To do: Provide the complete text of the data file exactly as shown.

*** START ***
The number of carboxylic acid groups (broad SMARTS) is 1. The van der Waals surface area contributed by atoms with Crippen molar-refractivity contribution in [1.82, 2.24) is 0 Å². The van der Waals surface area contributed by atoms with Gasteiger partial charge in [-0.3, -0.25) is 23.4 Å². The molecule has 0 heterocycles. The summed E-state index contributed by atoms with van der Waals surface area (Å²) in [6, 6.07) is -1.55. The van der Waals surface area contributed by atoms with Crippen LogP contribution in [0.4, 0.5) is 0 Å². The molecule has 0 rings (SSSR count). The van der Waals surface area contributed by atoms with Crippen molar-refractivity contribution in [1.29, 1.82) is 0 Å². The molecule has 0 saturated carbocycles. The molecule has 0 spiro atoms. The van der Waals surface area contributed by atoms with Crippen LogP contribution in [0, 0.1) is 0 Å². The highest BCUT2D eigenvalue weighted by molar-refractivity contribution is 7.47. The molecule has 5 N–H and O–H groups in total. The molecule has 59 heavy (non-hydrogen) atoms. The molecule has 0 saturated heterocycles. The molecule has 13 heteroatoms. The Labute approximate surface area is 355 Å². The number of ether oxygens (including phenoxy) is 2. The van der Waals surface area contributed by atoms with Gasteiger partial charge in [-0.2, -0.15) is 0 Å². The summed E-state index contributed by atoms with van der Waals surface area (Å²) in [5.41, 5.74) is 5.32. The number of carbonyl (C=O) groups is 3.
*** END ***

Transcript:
The number of carboxylic acid groups (broad SMARTS) is 1. The van der Waals surface area contributed by atoms with Crippen molar-refractivity contribution in [1.82, 2.24) is 0 Å². The van der Waals surface area contributed by atoms with Gasteiger partial charge in [-0.3, -0.25) is 23.4 Å². The molecule has 0 heterocycles. The summed E-state index contributed by atoms with van der Waals surface area (Å²) in [6, 6.07) is -1.55. The van der Waals surface area contributed by atoms with Crippen LogP contribution in [0.4, 0.5) is 0 Å². The molecule has 0 rings (SSSR count). The van der Waals surface area contributed by atoms with Crippen molar-refractivity contribution in [1.29, 1.82) is 0 Å². The molecule has 0 saturated carbocycles. The molecule has 0 spiro atoms. The van der Waals surface area contributed by atoms with Crippen LogP contribution in [0, 0.1) is 0 Å². The highest BCUT2D eigenvalue weighted by molar-refractivity contribution is 7.47. The molecule has 5 N–H and O–H groups in total. The molecule has 59 heavy (non-hydrogen) atoms. The molecule has 0 saturated heterocycles. The molecule has 13 heteroatoms. The Labute approximate surface area is 355 Å². The number of ether oxygens (including phenoxy) is 2. The van der Waals surface area contributed by atoms with Gasteiger partial charge in [-0.2, -0.15) is 0 Å². The summed E-state index contributed by atoms with van der Waals surface area (Å²) in [5.41, 5.74) is 5.32. The number of carbonyl (C=O) groups is 3.